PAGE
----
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Convertible Bonds in Today’s Economy

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Convertible bonds are a type of security that offers a steady stream of income but also holds the potential for capital appreciation in the form of a stock. So basically, this instrument functions like a traditional bond by offering fixed interest payments at regular intervals but they also come with a conversion option and the number of shares is predetermined at a specific price.

Convertible Bonds or CBs are a very attractive investment that offers a several advantage for investors. It provides a shield against market downturns with their fixed interest payments, while as we already mention, also offers the potential for capital gains if the company’s stock price increases. These coupon payments may have lower interest rate compared to that of non-convertible bonds because of the added value of the conversion option.

Therefore, in the case that the company performs well, and the stock price climbs above the conversion price investors can convert their bonds into shares and capitalize on the growth. In case the stock price falls, investors have a downside protection and continue to receive their fixed interest payments unlike traditional stock investments.

However, that, CBs carry risks as well. Risks such as dilution of ownership for existing shareholders, as well as the potential for the bond’s conversion feature to become less valuable if the issuer’s stock price declines.

The risk of diluting existing shareholders through convertible bonds had kept many companies away, but bankers are now offering products to reduce the impact.

Typically convertible securities convert into a number of shares of common stocks by dividing the purchase number of the bond plus the unpaid interest by the fixed conversion price of the stocks.

In 2023 the primary market for global convertibles was more than double since 2022, with volumes reaching USD 78Bn via 115 new issues.

Financial Times published an article stating that US companies dive into convertible debt to hold down interest costs. Furthermore, it stated that the boom in convertibles, as a type of bond is likely to continue this year as companies refinance a wave of maturing debt.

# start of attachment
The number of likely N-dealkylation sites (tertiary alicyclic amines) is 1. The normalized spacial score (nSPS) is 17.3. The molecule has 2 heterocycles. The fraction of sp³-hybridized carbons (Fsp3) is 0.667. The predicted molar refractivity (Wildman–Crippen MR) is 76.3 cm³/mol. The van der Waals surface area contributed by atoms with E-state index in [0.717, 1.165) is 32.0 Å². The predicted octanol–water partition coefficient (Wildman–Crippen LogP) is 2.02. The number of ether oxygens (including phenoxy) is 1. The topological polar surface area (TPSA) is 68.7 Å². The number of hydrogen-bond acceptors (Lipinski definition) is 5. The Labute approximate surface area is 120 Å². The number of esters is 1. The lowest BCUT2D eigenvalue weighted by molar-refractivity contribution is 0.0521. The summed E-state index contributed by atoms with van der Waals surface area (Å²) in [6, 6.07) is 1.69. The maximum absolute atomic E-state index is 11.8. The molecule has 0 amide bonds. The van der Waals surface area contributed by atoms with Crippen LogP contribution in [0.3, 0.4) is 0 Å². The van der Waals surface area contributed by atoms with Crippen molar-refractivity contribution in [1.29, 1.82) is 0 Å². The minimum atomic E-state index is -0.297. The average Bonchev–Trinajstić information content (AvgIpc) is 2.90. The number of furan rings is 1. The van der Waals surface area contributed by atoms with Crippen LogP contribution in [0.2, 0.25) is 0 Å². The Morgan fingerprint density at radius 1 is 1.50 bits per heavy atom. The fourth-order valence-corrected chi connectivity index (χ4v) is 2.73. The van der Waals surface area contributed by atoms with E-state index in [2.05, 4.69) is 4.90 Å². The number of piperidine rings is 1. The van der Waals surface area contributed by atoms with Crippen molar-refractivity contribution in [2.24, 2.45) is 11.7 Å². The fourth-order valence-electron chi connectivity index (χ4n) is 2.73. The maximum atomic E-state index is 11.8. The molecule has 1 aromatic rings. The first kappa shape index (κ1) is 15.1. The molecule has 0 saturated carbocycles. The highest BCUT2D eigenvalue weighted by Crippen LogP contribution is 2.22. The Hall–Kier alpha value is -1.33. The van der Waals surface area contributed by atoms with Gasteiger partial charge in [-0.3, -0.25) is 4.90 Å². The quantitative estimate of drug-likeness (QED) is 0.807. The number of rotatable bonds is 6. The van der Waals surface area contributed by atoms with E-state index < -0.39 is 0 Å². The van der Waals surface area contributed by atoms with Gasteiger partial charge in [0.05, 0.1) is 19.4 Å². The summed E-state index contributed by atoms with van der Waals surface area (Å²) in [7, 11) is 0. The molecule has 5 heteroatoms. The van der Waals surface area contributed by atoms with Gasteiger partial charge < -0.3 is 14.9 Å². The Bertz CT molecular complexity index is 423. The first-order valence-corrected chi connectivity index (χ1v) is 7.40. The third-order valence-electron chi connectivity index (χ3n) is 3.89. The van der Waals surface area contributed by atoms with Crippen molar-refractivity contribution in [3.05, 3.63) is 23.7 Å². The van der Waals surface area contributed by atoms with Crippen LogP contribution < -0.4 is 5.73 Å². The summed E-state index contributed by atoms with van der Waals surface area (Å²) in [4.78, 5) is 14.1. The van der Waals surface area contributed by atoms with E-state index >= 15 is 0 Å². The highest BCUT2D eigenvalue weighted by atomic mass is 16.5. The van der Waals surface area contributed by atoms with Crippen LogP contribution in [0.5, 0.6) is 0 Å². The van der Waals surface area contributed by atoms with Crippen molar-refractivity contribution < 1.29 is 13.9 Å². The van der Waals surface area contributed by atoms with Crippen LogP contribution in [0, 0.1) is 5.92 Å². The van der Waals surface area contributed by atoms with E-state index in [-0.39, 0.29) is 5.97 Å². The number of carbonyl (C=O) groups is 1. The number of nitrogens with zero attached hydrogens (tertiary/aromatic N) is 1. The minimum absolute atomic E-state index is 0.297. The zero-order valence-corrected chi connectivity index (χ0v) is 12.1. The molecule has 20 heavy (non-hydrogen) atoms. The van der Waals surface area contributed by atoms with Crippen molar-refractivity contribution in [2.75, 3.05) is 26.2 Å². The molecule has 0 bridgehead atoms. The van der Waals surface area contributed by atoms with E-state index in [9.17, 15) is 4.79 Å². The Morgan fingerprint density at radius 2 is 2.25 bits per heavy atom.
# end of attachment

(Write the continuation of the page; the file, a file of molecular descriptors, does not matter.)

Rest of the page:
A very popular example is that the car sharing group Uber issued a $1.5bn convertible in November at an interest rate of less than 1%. In March, artificial intelligence server maker Super Micro Compute raise $1.7B in capital raise and paid 0% interest rate. This shows that investors adjust to the idea that the Federal Reserve will keep rates higher than they expected this year.

Over the past month a string of prominent Chinese technology groups, including Alibaba and JD.com have collectively raised a staggering $8.3B through the issuance of US dollar denominated convertible bonds.

In current geopolitical climate, Chinese companies are increasingly turning to convertible bonds as a strategic financial tool. This shift is largely driven by the challenges these companies face in accessing traditional equity markets, particularly in the U.S. The strained relations between the US and China, marked by broad financial sanctions and regulatory scrutiny have made initial public offering and follow on share sales nearly inaccessible for Chinese firms.

Finally, convertible debt is getting attention, particularly for high flying mid cap tech companies like Super Micro Computer. The favourable landscape allows firms to borrow under more advantageous conditions, securing lower spreads above risk free rates and indicative cheaper capital compared to periods of market stress.

Irene Rompoti Mavrokefalou
Irene Rompoti Mavrokefalou
Irene Rompoti Mavrokefalou
An ambitious and detail-oriented finance graduate with a solid educational background and diverse professional experience.

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